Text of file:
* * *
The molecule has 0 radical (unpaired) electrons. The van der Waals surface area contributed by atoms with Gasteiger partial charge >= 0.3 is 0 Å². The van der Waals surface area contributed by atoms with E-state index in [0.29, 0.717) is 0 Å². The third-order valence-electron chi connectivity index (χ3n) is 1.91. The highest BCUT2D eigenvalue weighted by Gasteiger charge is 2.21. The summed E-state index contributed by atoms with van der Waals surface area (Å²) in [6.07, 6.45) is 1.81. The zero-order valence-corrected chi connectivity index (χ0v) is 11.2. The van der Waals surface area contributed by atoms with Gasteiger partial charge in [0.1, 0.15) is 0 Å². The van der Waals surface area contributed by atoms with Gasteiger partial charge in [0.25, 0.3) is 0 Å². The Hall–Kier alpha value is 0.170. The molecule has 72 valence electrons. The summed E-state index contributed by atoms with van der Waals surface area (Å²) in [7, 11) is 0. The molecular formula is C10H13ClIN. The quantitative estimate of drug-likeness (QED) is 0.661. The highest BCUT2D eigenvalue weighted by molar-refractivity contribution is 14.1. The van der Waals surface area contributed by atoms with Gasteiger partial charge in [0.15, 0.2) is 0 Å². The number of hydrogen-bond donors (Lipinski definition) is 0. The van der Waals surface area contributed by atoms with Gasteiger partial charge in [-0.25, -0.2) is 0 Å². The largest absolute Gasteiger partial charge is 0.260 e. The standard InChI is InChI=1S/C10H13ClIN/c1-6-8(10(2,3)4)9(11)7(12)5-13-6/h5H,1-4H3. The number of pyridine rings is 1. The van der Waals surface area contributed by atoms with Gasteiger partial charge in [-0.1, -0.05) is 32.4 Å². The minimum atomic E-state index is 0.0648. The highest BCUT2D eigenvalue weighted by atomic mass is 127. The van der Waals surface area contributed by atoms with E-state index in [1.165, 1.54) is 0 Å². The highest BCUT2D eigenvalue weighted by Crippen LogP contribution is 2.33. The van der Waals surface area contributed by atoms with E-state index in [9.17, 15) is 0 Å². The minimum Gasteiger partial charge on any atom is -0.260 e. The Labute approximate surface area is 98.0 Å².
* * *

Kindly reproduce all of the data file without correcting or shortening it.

The molecule has 0 radical (unpaired) electrons. The van der Waals surface area contributed by atoms with Gasteiger partial charge >= 0.3 is 0 Å². The van der Waals surface area contributed by atoms with E-state index in [0.29, 0.717) is 0 Å². The third-order valence-electron chi connectivity index (χ3n) is 1.91. The highest BCUT2D eigenvalue weighted by Gasteiger charge is 2.21. The summed E-state index contributed by atoms with van der Waals surface area (Å²) in [6.07, 6.45) is 1.81. The zero-order valence-corrected chi connectivity index (χ0v) is 11.2. The van der Waals surface area contributed by atoms with Gasteiger partial charge in [0.1, 0.15) is 0 Å². The van der Waals surface area contributed by atoms with Gasteiger partial charge in [0.25, 0.3) is 0 Å². The Hall–Kier alpha value is 0.170. The molecule has 72 valence electrons. The summed E-state index contributed by atoms with van der Waals surface area (Å²) in [7, 11) is 0. The molecular formula is C10H13ClIN. The quantitative estimate of drug-likeness (QED) is 0.661. The highest BCUT2D eigenvalue weighted by molar-refractivity contribution is 14.1. The van der Waals surface area contributed by atoms with Gasteiger partial charge in [0.15, 0.2) is 0 Å². The number of hydrogen-bond donors (Lipinski definition) is 0. The van der Waals surface area contributed by atoms with Gasteiger partial charge in [-0.25, -0.2) is 0 Å². The largest absolute Gasteiger partial charge is 0.260 e. The standard InChI is InChI=1S/C10H13ClIN/c1-6-8(10(2,3)4)9(11)7(12)5-13-6/h5H,1-4H3. The number of pyridine rings is 1. The van der Waals surface area contributed by atoms with Gasteiger partial charge in [-0.1, -0.05) is 32.4 Å². The minimum atomic E-state index is 0.0648. The highest BCUT2D eigenvalue weighted by atomic mass is 127. The van der Waals surface area contributed by atoms with E-state index in [1.165, 1.54) is 0 Å². The highest BCUT2D eigenvalue weighted by Crippen LogP contribution is 2.33. The van der Waals surface area contributed by atoms with E-state index in [9.17, 15) is 0 Å². The minimum Gasteiger partial charge on any atom is -0.260 e. The Labute approximate surface area is 98.0 Å².